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The design concept is rooted in early settlement vernacular, where components of the compound are “pulled” apart and placed within the landscape. The in-between spaces emerge into focus as protected outdoor rooms, nestled within the surrounding environment, encouraging exploration and immersion into the outside environment. Our design embraces this concept of connection through separation. The distinct functions of the home are spread across the site, the resulting exterior ‘voids’ are as much a part of the home as the interior volumes. Under the mantra “Las Vegas means meadow”, the site’s landscape lushly fills the spaces between with natural vegetation, returning the site to a past presence. The selected materials not only echo the surrounding Black Mountains, but they are also seemingly created of them. Massive, rammed earth walls, formed of the site’s excavated soil, anchors the home as it emerges gracefully from its site.
The design of custom single-family residences should still hold an important typological pursuit for architects today. The type’s past encourages an investigative component to the design process from the Case Study Program to the Mid Modern style found in Palm Springs. Explorations into how one lives are more personal than many other project types. The closeness between client and architect forms a long tern partnership, level of trust that allows research and thought into materials, construction techniques, energy conservation and spatial experiences not always encouraged in other project types or schedules. Opportunities discovered/reinforced in the single-family custom home design process often find their way into other project types that address larger communities from affordable housing to schools. We approached this project with a mind set to explore and learn from the vernacular history of Las Vegas that is overlooked. Most of us are familiar with “Learning from Las Vegas,” but little is known nor discussed about the architecture existing before 1950 yet alone before 1905 when the city was formed. The physical environments created by the Paiutes, Mining, Agriculture, and Ranches are seldom recalled or used as inspiration. Was David Hickey right when he said, “Las Vegas is not interested in history because one can not bet on it,” or is Brian McCay Lyons more applicable when he said,” Vernacular is what you look at when you can’t afford to get it wrong?” We desired to understand the early vernacular through ranches and their way of dealing with the arid environment of Las Vegas pre 1900 before air conditioning. How did these structures deal with the environment they encountered? Dealing with a lack of forestry products, the early ranch structures were crafted through adobe block. Made from the earth, they understood thickness of mass (walls), protection of openings and a lighter material (wood) used to form a roof element with large overhangs to shield from exposure. These approaches to creating a life in the desert where the past we did bet upon when starting the design process. Vernacular inspired us to look at present day opportunities in materials, construction and sitting to develop a design that at its beginning tried to design without air conditioning in mind. The design embraces the landscape, creating spaces protected from the sun, to engage with nature. The idea of room, not just an internal function but one in which protected space is the intention was explored. While the program is large, the vernacular offered clues in massing to form a collage of structures forming a singular ranch/compound. At the Black Mountain Residence, we broke the program into functionally related components that enable a conservation of natural resources through the compartmentalized systems that are individual controlled. Black Mountain Residence relies on our past without a copy of the traditional. It merges past and present to create an imagined way to live in the Mojave Desert today.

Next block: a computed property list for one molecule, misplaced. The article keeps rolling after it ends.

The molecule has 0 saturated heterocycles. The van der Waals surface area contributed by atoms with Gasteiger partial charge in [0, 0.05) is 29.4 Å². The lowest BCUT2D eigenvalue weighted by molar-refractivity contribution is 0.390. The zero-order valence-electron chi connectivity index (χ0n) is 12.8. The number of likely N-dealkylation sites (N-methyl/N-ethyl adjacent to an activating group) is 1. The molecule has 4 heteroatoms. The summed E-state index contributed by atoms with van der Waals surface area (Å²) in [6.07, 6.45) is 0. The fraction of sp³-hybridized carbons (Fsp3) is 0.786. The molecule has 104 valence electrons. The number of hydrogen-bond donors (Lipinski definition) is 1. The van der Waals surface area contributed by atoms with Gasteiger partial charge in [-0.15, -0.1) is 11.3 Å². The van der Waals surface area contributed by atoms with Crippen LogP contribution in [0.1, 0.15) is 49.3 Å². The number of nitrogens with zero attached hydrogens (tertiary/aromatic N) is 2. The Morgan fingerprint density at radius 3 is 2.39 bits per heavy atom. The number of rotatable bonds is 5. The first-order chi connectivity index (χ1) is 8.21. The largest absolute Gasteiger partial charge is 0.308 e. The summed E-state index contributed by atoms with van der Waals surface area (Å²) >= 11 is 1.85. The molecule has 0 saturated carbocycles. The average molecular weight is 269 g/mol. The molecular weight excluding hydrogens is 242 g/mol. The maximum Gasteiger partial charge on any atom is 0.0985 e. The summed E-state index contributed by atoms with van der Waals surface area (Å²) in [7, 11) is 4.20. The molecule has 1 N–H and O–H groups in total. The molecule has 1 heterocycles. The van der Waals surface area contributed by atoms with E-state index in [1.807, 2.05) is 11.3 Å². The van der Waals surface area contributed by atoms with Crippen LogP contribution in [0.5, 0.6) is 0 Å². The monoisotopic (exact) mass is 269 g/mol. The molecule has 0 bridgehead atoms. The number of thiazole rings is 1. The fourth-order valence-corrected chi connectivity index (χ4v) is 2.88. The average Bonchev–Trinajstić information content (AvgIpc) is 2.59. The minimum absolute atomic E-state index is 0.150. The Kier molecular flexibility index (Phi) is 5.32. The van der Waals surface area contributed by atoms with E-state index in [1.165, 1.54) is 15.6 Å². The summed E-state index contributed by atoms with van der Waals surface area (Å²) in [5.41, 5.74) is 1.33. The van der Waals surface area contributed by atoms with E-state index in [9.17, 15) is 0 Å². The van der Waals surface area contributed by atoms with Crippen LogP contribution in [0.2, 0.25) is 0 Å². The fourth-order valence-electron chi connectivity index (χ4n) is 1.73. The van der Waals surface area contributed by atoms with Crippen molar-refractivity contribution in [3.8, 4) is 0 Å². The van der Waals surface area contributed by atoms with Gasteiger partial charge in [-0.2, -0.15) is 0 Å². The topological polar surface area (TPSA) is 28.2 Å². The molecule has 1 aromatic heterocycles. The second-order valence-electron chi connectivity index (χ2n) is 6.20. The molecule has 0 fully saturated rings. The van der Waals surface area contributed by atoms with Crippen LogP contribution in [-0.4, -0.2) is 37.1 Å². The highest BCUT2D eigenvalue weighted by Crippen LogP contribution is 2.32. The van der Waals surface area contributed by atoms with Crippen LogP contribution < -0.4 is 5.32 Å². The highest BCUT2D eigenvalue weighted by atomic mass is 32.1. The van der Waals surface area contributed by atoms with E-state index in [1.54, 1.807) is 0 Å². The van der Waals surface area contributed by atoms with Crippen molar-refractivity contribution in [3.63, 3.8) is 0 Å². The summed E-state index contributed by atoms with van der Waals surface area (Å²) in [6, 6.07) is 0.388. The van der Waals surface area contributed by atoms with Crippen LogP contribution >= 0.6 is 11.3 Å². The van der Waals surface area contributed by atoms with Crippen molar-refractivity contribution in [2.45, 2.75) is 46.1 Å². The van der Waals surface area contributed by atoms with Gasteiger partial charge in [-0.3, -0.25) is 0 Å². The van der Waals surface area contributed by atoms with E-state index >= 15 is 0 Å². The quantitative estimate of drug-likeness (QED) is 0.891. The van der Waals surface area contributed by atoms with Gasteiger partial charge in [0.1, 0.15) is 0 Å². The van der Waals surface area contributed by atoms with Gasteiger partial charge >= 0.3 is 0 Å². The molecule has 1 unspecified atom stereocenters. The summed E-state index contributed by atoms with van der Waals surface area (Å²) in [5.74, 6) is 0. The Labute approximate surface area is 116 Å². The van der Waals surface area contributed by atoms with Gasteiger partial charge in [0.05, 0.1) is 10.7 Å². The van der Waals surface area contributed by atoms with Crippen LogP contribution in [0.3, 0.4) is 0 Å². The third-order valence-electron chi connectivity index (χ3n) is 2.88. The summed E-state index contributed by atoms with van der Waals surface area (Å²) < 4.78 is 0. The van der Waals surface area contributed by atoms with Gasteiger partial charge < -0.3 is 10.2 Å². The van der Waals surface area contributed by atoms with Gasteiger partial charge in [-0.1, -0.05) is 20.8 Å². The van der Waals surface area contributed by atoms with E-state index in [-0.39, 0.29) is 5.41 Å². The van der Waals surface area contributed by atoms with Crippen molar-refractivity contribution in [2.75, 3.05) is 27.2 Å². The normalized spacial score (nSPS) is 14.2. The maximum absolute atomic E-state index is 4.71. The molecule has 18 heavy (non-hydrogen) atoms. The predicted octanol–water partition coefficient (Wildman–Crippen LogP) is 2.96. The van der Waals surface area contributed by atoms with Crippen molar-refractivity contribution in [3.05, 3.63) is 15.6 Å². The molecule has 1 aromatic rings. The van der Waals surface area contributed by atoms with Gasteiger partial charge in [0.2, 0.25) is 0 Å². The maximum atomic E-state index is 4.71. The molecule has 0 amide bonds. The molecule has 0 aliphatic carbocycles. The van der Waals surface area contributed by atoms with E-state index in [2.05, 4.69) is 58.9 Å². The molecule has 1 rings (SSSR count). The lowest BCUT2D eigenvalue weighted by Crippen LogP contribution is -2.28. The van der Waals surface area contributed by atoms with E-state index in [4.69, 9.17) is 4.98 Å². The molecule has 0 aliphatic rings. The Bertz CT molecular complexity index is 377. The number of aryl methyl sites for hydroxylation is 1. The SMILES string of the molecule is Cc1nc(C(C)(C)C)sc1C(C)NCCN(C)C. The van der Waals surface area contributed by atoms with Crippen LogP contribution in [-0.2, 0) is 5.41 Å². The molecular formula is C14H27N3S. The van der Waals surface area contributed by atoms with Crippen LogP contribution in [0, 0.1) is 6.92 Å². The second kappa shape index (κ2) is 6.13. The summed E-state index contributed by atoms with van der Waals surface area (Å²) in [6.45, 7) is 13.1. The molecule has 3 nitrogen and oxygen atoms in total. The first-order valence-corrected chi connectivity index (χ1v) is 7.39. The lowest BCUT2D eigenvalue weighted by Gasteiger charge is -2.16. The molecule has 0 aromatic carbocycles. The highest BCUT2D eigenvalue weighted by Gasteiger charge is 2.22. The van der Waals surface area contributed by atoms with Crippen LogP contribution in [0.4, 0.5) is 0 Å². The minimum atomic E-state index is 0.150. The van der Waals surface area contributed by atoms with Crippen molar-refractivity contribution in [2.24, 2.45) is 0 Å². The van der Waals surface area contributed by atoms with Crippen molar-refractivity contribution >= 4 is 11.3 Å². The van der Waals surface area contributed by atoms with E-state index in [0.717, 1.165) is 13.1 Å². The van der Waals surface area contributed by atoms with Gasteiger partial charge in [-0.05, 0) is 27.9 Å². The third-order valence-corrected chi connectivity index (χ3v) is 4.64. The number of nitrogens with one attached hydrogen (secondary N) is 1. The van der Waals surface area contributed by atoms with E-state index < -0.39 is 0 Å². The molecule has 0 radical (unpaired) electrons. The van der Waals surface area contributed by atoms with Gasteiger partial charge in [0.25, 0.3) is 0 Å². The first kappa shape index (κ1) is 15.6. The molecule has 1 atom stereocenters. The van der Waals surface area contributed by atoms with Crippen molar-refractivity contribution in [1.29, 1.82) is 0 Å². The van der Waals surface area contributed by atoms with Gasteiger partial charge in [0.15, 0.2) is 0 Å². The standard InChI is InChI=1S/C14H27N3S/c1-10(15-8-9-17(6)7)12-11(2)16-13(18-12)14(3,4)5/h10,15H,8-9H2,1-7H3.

Sustainable Design & Materials
The selected materials not only echo the surrounding Black Mountains, but they are also seemingly created of them. Contextually representative of the material, form, and texture of the mountainside. Massive, rammed earth walls, formed of the site’s excavated soil, anchors the home as it emerges gracefully from its site. These 3’-0” thick walls form the thermal mass top protect the home from the environment. Large overhangs, shade and protect the triple pane glazing used throughout to connect the home to its landscape and the views of the Las Vegas valley beyond. The material palette has been selected to create an integration of home and landscape, minimizing the transportation/resourcing of materials, increasing one’s well being through a physical engagement with site, while delivering an energy efficient home respectful of the native ecosystems of the Mojave Desert. The home is designed to reflect an economy of values through its resilient ability to withstand changes in the environment and consequences of natural resources limitations. The design creates the opportunity for a long-term relationship between the owners and their home.
Green Building Designation(s)
Date of Completion
Henderson, NV, USA
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